Tuesday, October 7, 2008

Child Safety: Facts about drowning

In 2004, of all children 1-4 years old who died, 26% died from drowning (CDC 2006). Fatal drowning remains the second-leading cause of unintentional injury-related death for children ages 1 to 14 years (CDC 2005) - U.S. Centers for Disease Control and Prevention

It is estimated that for each drowning death, there are 1 to 4 nonfatal submersions serious enough to result in hospitalization. Children who still require cardiopulmonary resuscitation (CPR) at the time they arrive at the emergency department have a poor prognosis, with at least half of survivors suffering significant neurologic impairment. - American Academy of Pediatrics

19% of drowning deaths involving children occur in public pools with certified lifeguards present. - Drowning Prevention Foundation

A swimming pool is 14 times more likely than a motor vehicle to be involved in the death of a child age 4 and under. - Orange County California Fire Authority

Children under five and adolescents between the ages of 15-24 have the highest drowning rates. - U.S. Centers for Disease Control and Prevention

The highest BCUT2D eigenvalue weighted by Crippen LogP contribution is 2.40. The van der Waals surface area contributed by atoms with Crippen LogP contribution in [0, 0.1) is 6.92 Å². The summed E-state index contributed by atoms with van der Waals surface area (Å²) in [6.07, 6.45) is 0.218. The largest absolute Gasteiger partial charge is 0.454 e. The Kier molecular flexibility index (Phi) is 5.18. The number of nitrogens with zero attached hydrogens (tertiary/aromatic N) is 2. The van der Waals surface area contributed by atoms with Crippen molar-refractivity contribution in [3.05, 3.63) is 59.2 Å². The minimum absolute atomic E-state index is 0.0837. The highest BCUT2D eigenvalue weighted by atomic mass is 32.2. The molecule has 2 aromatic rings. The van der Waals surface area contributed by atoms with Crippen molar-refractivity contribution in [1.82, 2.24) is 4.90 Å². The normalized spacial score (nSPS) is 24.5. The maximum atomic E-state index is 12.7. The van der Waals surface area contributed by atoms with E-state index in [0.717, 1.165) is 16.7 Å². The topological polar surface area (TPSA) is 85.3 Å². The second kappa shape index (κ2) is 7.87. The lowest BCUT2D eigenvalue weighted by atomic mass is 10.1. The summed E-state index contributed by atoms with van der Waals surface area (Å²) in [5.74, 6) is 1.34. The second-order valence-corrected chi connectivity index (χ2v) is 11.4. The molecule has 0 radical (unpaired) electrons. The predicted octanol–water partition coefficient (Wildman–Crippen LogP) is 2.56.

An estimated 5,000 children ages 14 and under are hospitalized due to unintentional drowning-related incidents each year; 15 percent die in the hospital and as many as 20 percent suffer severe, permanent neurological disability. - National Safety Council

Of all preschoolers who drown, 70 percent are in the care of one or both parents at the time of the drowning and 75 percent are missing from sight for five minutes or less. - Orange County, CA, Fire Authority

The majority of children who survive (92 percent) are discovered within two minutes following submersion, and most children who die (86 percent) are found after 10 minutes. Nearly all who require cardiopulmonary resuscitation (CPR) die or are left with severe brain injury. - National Safe Kids Campaign

For information on how you can prevent infant drowning, visit http://www.infantswim.com/
To find out how infants and toddlers can learn to survive in potentially deadly drowning situations, there is an excellent video at: http://www.childdrowningprevention.com/index.html

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